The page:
Brian Fuentes is a thinking man’s closer. The Angels left-hander has a deceptive delivery and underrated stuff, but above all he has a cerebral approach to the game. Originally drafted by Seattle, the 34-year-old Fuentes made a name for himself in Colorado, saving 111 games over a four-year stretch, before signing a free-agent contract with the Sons of Gene Autry prior to the 2009 season. Last year’s American League saves leader with 48, the laid-back and always-thoughtful Fuentes is a four-time All-Star.
Well, they say that those who don’t understand history are doomed to repeat it. So let’s take a brief look at the history of run estimation. You could probably write a book simply on this topic, but for now I think a rather broad overview will suffice.
The historian talks about the vast research she has done on the social aspects of baseball.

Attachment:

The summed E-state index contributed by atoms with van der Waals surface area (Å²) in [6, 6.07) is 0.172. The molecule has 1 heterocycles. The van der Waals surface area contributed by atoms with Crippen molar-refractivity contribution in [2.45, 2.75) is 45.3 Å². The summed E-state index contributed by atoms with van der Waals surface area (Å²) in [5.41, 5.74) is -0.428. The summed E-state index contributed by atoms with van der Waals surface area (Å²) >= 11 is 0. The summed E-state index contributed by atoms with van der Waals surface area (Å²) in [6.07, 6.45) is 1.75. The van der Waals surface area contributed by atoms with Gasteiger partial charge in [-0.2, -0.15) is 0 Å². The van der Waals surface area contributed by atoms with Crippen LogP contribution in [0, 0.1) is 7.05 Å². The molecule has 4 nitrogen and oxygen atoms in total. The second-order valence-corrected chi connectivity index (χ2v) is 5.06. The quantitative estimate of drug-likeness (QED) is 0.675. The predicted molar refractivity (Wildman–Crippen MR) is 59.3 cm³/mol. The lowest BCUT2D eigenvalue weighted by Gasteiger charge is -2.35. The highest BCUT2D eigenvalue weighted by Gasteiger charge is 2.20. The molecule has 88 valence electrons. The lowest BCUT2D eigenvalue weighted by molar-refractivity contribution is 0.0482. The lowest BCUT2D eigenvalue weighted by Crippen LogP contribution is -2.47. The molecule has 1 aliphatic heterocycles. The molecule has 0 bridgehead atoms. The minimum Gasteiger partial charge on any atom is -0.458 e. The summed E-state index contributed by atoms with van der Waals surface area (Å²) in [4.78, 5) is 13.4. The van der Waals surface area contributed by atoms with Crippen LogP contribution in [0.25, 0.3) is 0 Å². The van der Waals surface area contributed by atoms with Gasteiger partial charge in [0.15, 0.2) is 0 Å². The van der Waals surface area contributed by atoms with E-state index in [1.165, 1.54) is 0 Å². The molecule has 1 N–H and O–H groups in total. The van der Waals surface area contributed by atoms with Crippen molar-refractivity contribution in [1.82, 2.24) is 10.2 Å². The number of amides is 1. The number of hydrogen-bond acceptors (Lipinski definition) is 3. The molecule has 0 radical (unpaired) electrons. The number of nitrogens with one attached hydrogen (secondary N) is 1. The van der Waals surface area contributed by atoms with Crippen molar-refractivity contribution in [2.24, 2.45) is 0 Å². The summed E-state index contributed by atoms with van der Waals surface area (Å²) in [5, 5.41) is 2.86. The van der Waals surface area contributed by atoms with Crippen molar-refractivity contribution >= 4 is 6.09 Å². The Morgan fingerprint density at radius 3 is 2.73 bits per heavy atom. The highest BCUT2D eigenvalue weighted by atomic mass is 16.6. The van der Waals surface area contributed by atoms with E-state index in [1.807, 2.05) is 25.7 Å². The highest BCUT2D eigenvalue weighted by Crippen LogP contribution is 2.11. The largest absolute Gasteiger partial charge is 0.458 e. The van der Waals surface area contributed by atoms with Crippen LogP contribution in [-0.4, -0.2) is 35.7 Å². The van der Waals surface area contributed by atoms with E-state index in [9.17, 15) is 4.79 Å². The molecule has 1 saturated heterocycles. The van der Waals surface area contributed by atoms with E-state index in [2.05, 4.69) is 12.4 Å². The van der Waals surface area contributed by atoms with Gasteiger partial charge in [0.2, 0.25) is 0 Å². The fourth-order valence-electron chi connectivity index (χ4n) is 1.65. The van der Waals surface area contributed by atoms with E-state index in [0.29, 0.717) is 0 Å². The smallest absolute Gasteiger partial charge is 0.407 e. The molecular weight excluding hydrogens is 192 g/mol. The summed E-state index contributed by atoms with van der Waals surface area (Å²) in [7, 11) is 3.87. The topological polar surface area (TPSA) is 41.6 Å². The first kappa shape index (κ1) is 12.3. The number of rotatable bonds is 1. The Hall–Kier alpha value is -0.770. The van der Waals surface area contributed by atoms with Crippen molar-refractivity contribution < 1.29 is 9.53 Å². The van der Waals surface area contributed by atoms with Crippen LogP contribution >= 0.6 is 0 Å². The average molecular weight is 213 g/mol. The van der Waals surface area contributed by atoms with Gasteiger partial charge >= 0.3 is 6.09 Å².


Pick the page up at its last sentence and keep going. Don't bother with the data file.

Dorothy Seymour Mills is a giant among baseball researchers and historians. Mills and her late husband, Harold Seymour, were among the inaugural class of recipients of the Society for American Baseball Research’s Henry Chadwick Award, which honors the game’s great researchers, historians, statisticians, analysts, and archivists. She collaborated on three groundbreaking books with her late husband: Baseball: The Early Years , Baseball: The Golden Age , and Baseball: The People’s Game . Her most recent book is Chasing Baseball. Mills, now 82 years young, talked about her life as a baseball researcher during SABR’s annual Seymour Medal Conference, held recently in Cleveland. The award, which honors the best book of baseball history or biography published the previous year, is named after her and Harold Seymour.
One member's picks for the various BBWAA awards, friction in San Diego, and long schedules afford extra options in playoff rotations.